Because women from an early age learn coping strategies to anticipate, prevent and deal with the full panoply of male horribleness, we’ve taken that as acquiescence or acceptance or tolerance or even as a sign that there isn’t much of a problem. We don’t suffer it so we don’t see it or understand it. It’s time we did.
No-one likes to be told that basically you’re a problem. But, take a look around: we bloody are. If I was a woman, one look at the stats on male violence against women (and other men) and I’d assume any man I didn’t know very, very well, was guilty until proven otherwise. And I would not trust the CPS, police or the judiciary to be on my side when last year only 1.5% of recorded rapes and 3.6% of all sexual offences were prosecuted in England and Wales. It’s utterly disgraceful.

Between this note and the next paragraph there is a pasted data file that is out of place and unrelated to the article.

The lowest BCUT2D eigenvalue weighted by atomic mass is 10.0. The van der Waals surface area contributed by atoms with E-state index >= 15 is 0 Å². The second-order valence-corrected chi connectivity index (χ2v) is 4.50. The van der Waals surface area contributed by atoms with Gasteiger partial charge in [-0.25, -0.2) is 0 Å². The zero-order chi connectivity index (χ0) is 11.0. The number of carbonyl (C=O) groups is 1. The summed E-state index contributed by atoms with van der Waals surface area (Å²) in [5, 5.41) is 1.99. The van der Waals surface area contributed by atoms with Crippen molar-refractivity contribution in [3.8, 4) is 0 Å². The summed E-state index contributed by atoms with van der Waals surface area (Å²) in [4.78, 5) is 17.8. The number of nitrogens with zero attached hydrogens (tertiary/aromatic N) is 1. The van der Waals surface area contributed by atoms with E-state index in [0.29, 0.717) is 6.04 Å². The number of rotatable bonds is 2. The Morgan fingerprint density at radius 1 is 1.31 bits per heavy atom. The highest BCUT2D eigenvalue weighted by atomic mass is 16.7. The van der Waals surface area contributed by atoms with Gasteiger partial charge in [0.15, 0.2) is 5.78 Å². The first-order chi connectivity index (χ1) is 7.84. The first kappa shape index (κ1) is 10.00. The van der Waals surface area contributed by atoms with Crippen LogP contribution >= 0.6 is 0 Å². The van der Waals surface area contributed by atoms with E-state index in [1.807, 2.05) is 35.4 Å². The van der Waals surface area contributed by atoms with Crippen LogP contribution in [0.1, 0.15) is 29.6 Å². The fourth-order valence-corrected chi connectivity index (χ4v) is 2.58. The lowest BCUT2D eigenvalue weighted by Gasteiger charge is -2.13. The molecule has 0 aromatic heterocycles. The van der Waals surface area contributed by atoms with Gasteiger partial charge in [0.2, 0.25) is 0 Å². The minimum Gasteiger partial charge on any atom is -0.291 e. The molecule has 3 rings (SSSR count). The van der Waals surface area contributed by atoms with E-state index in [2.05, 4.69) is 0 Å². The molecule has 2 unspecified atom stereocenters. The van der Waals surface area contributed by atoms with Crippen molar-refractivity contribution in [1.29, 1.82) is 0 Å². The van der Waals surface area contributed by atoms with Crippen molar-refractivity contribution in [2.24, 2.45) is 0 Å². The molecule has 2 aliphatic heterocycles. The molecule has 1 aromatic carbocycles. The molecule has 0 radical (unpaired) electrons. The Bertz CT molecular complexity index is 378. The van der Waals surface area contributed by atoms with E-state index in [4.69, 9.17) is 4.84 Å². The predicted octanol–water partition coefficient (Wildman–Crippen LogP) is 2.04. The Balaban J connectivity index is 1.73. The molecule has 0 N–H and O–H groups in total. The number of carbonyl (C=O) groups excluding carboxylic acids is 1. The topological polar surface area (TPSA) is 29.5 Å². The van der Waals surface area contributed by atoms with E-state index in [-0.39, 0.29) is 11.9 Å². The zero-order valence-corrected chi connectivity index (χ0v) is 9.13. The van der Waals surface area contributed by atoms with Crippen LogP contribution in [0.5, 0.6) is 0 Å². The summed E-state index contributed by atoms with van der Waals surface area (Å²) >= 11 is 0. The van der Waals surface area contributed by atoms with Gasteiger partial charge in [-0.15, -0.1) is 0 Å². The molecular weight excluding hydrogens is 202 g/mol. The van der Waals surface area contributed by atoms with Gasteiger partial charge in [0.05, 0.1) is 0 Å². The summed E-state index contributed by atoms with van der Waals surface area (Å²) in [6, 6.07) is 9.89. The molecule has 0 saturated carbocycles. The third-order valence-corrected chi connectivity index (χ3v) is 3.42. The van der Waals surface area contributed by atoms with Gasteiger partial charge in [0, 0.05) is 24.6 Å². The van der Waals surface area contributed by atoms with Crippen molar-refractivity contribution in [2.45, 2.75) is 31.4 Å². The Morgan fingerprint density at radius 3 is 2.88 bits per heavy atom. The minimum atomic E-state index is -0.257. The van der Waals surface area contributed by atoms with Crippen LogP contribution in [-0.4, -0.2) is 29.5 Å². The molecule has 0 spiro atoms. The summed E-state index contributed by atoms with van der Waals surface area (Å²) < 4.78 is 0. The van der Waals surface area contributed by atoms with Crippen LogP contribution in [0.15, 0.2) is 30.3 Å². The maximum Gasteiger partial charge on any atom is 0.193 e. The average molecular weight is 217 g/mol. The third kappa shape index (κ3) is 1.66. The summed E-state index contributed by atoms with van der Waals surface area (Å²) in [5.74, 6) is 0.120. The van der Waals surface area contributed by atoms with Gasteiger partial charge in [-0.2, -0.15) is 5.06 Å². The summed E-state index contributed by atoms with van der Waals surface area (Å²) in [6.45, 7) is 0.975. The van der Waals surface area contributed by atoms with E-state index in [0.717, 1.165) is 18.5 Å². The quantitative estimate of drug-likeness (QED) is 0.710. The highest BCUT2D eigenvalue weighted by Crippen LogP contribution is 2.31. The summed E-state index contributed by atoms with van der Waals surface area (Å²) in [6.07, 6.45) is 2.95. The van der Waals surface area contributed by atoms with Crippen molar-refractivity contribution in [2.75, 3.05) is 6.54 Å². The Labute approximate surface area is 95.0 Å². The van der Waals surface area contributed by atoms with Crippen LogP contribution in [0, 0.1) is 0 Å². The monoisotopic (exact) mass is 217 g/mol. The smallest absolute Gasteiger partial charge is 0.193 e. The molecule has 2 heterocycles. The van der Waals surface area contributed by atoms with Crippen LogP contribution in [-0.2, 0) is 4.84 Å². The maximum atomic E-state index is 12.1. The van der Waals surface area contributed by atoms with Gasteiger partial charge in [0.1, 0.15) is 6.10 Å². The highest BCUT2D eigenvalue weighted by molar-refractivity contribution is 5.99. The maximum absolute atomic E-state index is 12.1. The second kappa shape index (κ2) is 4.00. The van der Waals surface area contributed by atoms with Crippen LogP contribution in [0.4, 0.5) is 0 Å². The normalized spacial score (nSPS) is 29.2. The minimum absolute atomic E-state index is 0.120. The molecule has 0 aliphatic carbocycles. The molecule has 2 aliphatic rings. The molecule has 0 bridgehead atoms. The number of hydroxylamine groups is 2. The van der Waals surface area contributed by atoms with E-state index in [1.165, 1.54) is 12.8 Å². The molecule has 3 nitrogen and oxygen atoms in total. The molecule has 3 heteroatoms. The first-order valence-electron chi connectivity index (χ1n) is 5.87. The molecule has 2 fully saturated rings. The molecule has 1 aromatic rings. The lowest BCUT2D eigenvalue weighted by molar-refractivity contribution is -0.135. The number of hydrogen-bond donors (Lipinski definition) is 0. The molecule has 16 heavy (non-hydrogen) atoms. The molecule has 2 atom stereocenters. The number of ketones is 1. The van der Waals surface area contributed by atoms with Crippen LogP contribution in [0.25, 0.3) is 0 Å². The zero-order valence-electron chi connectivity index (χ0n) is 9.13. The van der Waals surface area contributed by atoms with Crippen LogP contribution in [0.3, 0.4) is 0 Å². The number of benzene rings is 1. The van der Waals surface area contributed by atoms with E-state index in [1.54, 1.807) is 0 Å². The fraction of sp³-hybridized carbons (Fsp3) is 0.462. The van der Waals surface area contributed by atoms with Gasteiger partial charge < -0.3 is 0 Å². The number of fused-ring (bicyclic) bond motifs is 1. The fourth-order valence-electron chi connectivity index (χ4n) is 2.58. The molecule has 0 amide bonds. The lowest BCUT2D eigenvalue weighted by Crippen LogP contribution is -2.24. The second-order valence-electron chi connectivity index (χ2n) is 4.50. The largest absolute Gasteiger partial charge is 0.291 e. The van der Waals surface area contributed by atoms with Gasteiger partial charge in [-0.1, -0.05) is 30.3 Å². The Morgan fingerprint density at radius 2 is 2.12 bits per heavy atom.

The good news is that a more fair world which does not oppress girls and women is better for boys and men too. Casting off the power patriarchal society has bestowed on us is liberating. Not having to man up is a sodding relief, frankly.
We have to absorb all of this profoundly, listen and learn and change on a granular personal level and that will hopefully effect change on a societal level. It’s not a PC thing, it’s not a woke thing, it’s not a metropolitan elite thing, it’s not a feminazi thing; it’s just a human thing. And being human is the one thing we all have in common. Let’s act like we understand that truth.